So, instead of forcing the bottom 99% of society to change their individual actions or to take to the streets to demand political change, how about just tricking rich people into desiring sustainability?
If it works, everyone will follow. Rich people are trendsetters. Even policy would tag along since it always follows the interests of the rich, right?
To make things clear, I am not talking about fancy electric cars. Think low-tech stuff. Bamboo faucets, wicker baskets, thatched roofs, and bio-gas cookers. Not imported organic food, but a food garden just outside your window. …
It’s 2300, the whole world has collapsed
There’s no more green to be seen
only buildings with diamonds on their crowns
and everything looks like a shade of brown
A group of tourists look at the scene
The tour guide speaks with a frown:
The biosphere used to be here
All around you
Walking in a forest, you’d be in fear
Of something that might eat you
Giants were always near
Sloths twice the size of you
But now in the obscene Anthropocene
There’s nothing left but you
Roaming the desert of the real
The ruins of modern civilization
That I think you all feel
Was the biggest abomination
Today, nothing left remains, just urban decay
And silicone sands stretching far…
Being a ‘deep’ environmentalist and choosing to lead by example, I keep spotting and listing things in my life that need a sustainable replacement. The washing machine has been a particularly difficult exercise. I found articles describing how someone attached a gear system and a bicycle to the rotor of an old washing machine and it worked just like a charm.
But these kinds of solutions come from places where washing machines are abundantly produced and frequently sold so that many end up going to waste. In the drylands, things are different. Poverty makes it so there are no ‘spare’ washing machines that are not for sale. All of them go to second and third-hand markets. Even dysfunctional ones are taken apart and the functioning parts are sold separately. So I didn’t have the option of salvaging a wasted one to hook it up to a bicycle. …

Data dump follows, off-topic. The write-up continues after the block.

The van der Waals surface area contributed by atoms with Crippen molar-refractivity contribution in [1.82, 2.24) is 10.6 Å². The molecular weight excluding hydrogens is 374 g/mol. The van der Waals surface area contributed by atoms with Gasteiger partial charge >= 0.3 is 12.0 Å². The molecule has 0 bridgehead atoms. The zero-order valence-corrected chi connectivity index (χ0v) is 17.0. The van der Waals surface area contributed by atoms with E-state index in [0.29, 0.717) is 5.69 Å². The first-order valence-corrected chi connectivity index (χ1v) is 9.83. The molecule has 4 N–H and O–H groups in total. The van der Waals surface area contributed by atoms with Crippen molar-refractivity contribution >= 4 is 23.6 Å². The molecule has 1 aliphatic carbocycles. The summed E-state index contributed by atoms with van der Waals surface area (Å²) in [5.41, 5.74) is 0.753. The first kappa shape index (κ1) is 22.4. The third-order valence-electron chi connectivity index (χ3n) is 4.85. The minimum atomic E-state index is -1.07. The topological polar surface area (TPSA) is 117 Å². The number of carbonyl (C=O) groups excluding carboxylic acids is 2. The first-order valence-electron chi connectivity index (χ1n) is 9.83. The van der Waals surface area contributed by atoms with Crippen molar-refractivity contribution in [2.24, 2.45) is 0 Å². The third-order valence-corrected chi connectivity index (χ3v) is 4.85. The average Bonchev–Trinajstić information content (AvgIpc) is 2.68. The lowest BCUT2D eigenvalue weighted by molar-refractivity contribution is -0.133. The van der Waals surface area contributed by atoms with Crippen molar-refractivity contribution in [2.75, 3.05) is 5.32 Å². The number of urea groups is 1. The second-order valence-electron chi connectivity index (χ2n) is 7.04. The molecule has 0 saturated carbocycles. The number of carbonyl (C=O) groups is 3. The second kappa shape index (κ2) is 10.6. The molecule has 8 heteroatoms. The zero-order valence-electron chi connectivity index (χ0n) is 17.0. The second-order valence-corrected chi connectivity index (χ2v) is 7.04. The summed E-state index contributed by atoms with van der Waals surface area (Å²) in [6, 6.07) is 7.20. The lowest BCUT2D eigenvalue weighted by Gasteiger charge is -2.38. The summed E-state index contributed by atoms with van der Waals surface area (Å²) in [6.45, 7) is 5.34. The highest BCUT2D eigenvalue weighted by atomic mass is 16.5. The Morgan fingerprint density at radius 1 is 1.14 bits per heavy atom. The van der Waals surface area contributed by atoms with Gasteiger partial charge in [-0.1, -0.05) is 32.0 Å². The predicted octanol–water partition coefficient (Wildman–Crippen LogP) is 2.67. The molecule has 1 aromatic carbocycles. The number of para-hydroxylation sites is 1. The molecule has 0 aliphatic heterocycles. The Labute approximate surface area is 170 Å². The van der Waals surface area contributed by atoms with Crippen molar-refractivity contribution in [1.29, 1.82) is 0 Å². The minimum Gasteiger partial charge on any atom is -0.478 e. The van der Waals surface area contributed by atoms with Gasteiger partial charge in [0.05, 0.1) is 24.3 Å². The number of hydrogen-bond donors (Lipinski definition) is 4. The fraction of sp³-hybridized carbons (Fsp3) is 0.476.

Monday morning stress needs no introduction. It is that feeling that one can’t afford to be lazy, be sloppy, or indulge on a Monday until “enough” work has been done or one’s responsibilities have been taken care of to a satisfying degree. It could be described as the opposite of the Friday afternoon relief.
I have been trying to get rid of Monday morning stress for a long time, every time thinking the culprit was something external to me. After chasing it for a few years, I finally understood that it was me.
I left my job, started freelancing as a project manager, changed my working hours, but my realization only came in a few months ago. …
Not all countries are equally responsible for causing climate change.
Even if we disregard the historical responsibility of Global North countries, it is still the case that most countries in the Global South are not emitting as much today as their Northern counterparts.
In the lab, climate change models have been throwing their dice and it looks like there is a general rule emerging as to the predicted outcomes: countries that contribute less to climate change will suffer more from its impacts.
This isn’t a coincidence. There are many contributing factors to unpack: a major issue of climate justice, historical responsibility, and the vulnerability of previously colonized countries. But this isn’t the point I am making today. …